Giovanni Marsicano, Guillaume Ferreira et al. in Current Biology
CB1 receptors in the anterior piriform cortex control odor preference memory
Geoffrey Terral1,2, Arnau Busquets-Garcia1,2, Marjorie Varilh1,2, Svein Achicallende3,4, Astrid Cannich1,2, Luigi Bellocchio1,2, Itziar Bonilla-Del Río3,4, Federico Massa1,2, Nagore Puente3,4, Edgar Soria-Gomez1,2,3,4,5, Pedro Grandes3,4, Guillaume Ferreira2,6,* & Giovanni Marsicano1,2,*
1 INSERM, U1215 NeuroCentre Magendie, 146 rue Léo Saignat, 33077 Bordeaux cedex, France.
2 University of Bordeaux, 146 rue Léo Saignat, 33000 Bordeaux, France.
3 Department of Neurosciences, University of the Basque Country UPV/EHU, Barrio sarriena s\n, 48940 Leioa, Spain
4 Achucarro Basque Center for Neuroscience, Science Park of the UPV/EHU, 48940 Leioa, Spain.
5 IKERBASQUE, Basque Foundation for Science, Maria Diaz de Haro 3, 48013 Bilbao, Spain.
6 INRA, Nutrition and Integrative Neurobiology, UMR 1286, 146 rue Léo Saignat, 33076 Bordeaux cedex, France.
– Giovanni Marsicano, firstname.lastname@example.org (Lead Contact)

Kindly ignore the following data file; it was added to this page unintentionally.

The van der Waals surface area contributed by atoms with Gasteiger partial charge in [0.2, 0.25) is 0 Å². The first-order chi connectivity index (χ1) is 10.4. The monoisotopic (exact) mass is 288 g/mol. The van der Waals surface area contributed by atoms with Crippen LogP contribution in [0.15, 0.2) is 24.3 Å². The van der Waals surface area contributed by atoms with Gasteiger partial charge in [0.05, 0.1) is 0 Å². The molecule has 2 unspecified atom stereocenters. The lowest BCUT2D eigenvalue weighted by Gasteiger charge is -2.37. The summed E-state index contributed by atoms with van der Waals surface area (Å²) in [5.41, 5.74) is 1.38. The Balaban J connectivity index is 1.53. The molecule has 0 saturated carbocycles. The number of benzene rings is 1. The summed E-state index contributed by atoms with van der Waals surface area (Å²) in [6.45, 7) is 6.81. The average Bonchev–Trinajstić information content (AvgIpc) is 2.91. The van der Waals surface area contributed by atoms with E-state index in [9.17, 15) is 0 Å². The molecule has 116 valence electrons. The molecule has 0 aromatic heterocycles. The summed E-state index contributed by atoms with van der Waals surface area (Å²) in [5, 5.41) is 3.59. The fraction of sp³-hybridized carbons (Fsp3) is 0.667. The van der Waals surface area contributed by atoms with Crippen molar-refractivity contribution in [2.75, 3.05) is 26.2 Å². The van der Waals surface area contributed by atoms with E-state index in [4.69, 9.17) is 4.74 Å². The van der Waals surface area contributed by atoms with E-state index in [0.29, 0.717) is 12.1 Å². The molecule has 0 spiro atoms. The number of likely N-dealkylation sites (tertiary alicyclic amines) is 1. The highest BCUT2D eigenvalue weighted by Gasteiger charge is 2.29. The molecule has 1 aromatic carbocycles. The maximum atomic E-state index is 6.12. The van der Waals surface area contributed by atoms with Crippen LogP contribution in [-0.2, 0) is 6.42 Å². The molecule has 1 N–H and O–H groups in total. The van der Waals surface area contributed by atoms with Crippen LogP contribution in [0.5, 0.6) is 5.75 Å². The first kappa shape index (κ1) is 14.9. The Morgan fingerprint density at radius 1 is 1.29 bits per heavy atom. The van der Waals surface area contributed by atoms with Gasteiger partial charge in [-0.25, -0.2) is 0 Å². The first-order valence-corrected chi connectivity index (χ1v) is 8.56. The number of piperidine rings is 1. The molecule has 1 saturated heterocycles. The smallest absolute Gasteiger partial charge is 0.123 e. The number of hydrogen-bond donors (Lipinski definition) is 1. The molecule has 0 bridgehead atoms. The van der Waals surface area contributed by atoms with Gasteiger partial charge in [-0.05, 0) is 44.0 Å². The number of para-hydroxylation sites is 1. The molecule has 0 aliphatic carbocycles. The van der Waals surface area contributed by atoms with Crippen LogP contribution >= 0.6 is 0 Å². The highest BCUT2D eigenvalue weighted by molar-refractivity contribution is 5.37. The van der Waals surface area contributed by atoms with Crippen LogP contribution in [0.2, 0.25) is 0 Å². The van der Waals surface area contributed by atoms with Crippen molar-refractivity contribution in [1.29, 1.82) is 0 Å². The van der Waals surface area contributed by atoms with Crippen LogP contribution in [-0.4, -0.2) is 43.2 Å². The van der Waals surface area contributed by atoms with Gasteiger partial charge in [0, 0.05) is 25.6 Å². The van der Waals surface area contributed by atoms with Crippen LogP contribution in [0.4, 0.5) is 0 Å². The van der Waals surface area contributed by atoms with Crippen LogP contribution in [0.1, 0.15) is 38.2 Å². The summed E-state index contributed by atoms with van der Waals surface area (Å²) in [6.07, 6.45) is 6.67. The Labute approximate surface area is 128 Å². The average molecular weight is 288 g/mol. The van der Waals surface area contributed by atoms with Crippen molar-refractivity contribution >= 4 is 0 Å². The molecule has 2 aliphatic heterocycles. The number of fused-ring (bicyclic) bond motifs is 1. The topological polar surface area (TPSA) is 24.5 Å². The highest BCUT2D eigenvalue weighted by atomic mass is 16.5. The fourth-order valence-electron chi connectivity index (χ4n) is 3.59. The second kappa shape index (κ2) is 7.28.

– Guillaume Ferreira, email@example.com
*These authors share senior authorship.
The retrieval of odor-related memories shapes animal behavior. The anterior piriform cortex (aPC) is the largest part of the olfactory cortex and it plays important roles in olfactory processing and memory. However, it is still unclear whether specific cellular mechanisms in the aPC control olfactory memory depending on the appetitive or aversive nature of the stimuli involved. Cannabinoid-type 1 (CB1) receptors are present in the aPC (aPC-CB1), but their potential impact on olfactory memory was never explored. Here, we used a combination of behavioral, genetic, anatomical and electrophysiological approaches to characterize the functions of aPC-CB1 receptors in the regulation of appetitive and aversive olfactory memory. Pharmacological blockade or genetic deletion of aPC-CB1 receptors specifically impaired the retrieval of conditioned odor preference (COP). Interestingly, expression of conditioned odor aversion (COA) was unaffected by local CB1 receptor blockade, indicating that the role of aPC endocannabinoid signaling is selective for retrieval of appetitive memory. Anatomical investigations revealed that CB1 receptors are highly expressed on aPC GABAergic interneurons, and ex vivo electrophysiological recordings showed that their pharmacological activation reduces miniature inhibitory currents (mIPSCs) onto aPC semilunar (SL), but not pyramidal principal neurons. COP retrieval, but not COA, was associated with a specific CB1 receptor-dependent decrease of mIPSCs in SL cells. Altogether, these data indicate that aPC-CB1 receptor-dependent mechanisms physiologically control the retrieval of olfactory memory depending on odor valence and engaging modulation of local inhibitory transmission.